As it is written: you can take the boy out of upstate, but you can’t take the upstate out of the boy. Or as we say it in up-country: You can taxidermy the roadkill, but that don’t make the skunk stop stinking.
By this we mean that we who have flocked to Brooklyn like the salmon too lazy to swim upstream tend to retain characteristics that are not usually attributed to more weathered (and by weathered we mean scarfed) denizes of our unfair Gotham. First and foremost amongst these characteristics that remain, clinging against my skin like the stink of a semi-recently flattened skunk, is a habit of talking to strangers. I moved to New York City for new experiences, so if I am to be wary of talking to strangers, I might as well just join the NRA, buy me a porch upstate (not a house) and occupy my time putting up “no trespassing” signs around my muddy puddles.
This interest in talking to strangers means I frequently get in conversations with those charming fellows on the subway asking for charitable donations in the form of quarters and dimes–I cannot stand how coolly these people are ignored despite their earnest assertions that they do not plan on spending their quarters on drugs or this substance known as alcohol. I take my subway rides seriously, as time to practice being friendly and approachable, and not give into the habit of blank-eyed focus on my i-gadget.
Of course, deliberately working to maintain an approachability also means I met some rather interesting folk.
Recently, I was walking confidently home the other night, proud of the fact that I knew where I was, when a woman coyly “hallooed” me from across the street,
“Good sir,” she asked, “is there a drinking establish beyond this here saloon with which you are familiar”
“Nay” responded I, confusedly trying to match her diction. “Sorry.”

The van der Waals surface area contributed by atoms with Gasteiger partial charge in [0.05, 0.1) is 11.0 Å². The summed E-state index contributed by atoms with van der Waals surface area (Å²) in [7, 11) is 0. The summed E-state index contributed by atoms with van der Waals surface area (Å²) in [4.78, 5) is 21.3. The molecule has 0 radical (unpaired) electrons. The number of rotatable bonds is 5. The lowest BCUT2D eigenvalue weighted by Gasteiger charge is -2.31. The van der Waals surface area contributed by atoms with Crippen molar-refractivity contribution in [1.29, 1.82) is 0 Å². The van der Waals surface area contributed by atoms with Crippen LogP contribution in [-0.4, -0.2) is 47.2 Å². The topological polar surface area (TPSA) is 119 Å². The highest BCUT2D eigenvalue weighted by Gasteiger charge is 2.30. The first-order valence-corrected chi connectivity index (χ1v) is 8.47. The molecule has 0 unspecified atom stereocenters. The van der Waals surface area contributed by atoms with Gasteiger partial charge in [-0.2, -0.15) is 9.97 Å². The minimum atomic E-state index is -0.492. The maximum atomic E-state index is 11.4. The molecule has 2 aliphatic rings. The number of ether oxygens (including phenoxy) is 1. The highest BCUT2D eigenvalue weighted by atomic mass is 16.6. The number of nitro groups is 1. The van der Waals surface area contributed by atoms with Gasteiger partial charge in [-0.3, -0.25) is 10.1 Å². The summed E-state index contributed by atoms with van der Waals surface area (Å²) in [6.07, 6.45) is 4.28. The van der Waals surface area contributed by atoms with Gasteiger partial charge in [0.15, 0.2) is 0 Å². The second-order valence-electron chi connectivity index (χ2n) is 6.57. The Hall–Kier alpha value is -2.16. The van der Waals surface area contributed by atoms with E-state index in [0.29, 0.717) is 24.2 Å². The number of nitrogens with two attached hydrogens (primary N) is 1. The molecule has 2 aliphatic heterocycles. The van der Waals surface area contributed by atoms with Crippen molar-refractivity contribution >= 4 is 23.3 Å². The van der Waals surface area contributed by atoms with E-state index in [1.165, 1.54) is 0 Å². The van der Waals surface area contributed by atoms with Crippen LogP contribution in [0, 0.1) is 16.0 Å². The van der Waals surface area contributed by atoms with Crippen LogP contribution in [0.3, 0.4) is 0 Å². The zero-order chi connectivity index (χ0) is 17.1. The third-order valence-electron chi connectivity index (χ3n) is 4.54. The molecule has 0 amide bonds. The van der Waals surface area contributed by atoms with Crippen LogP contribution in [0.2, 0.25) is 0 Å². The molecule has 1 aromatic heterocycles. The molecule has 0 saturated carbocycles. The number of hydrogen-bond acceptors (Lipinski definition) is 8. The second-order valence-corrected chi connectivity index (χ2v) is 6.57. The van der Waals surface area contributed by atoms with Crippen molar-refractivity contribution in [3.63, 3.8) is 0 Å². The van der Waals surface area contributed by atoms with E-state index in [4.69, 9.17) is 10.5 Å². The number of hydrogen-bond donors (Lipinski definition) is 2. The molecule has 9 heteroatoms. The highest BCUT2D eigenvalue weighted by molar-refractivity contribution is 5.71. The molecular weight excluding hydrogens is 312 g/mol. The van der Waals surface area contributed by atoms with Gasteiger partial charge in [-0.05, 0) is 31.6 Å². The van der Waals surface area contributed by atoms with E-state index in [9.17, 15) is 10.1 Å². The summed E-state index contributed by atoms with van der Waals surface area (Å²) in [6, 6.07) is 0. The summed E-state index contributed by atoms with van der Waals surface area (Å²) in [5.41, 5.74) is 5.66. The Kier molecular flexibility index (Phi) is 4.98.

“‘Tis but a trifle. I was trying to sell some weed to these two dudes, but I couldn’t whip it out of my bra fast enough. Do you want some weed?” she asked, brandishing her breasts in my direction.
Not being one to buy drugs out of people’s underwear, I declined.
“I couldn’t remember which titty it is was in, and they didn’t want to wait”, she explained, thoughtfully grabbing the previously mentioned titties. “See, its cold, so I was wearing mad layers, and the weed had slipped down in my bra, and I couldn’t remember which titty it was in, and they couldn’t wait and ran off.”
Having needed to leave the conversation at the first mention of the word titty, I decided to instead admonish her: “You gotta keep it somewhere more accessible.” This is a ludicrous thing to say, because it a) meant that I was actively prolonging this conversation and b) presuming to know the first thing about drug dealing and where to keep one’s stash.
“I know, but its mad cold, so I have a bunch of layers” and in case I didn’t believe her, she started lifting up her various shirts . She decided against doing the full strip: “You sure you don’t want some weed?”
“Actually, now that you, woman I don’t know, have suggested buying things out of your underwear a second time, I think I will take you up on that offer. See, I was going to go to the convenience store, but this is clearly much easier. You wouldn’t perchance have today’s New York Times stuck in your ass crack? I’ll take your least soggy copy, please. In which garter do you keep your candy? Regular convenience store in your Hanes. My god, woman, this is going to be the next gourmet hipster food truck!”
In the end, she came to a fair conclusion, declaring “Fuck it, I needed that money, but I’m just gonna smoke it.” Which seemed a fair conclusion. If you can’t beat ’em join ’em, or as we say upstate, if you can’t get the car to work, just leave it on your front lawn.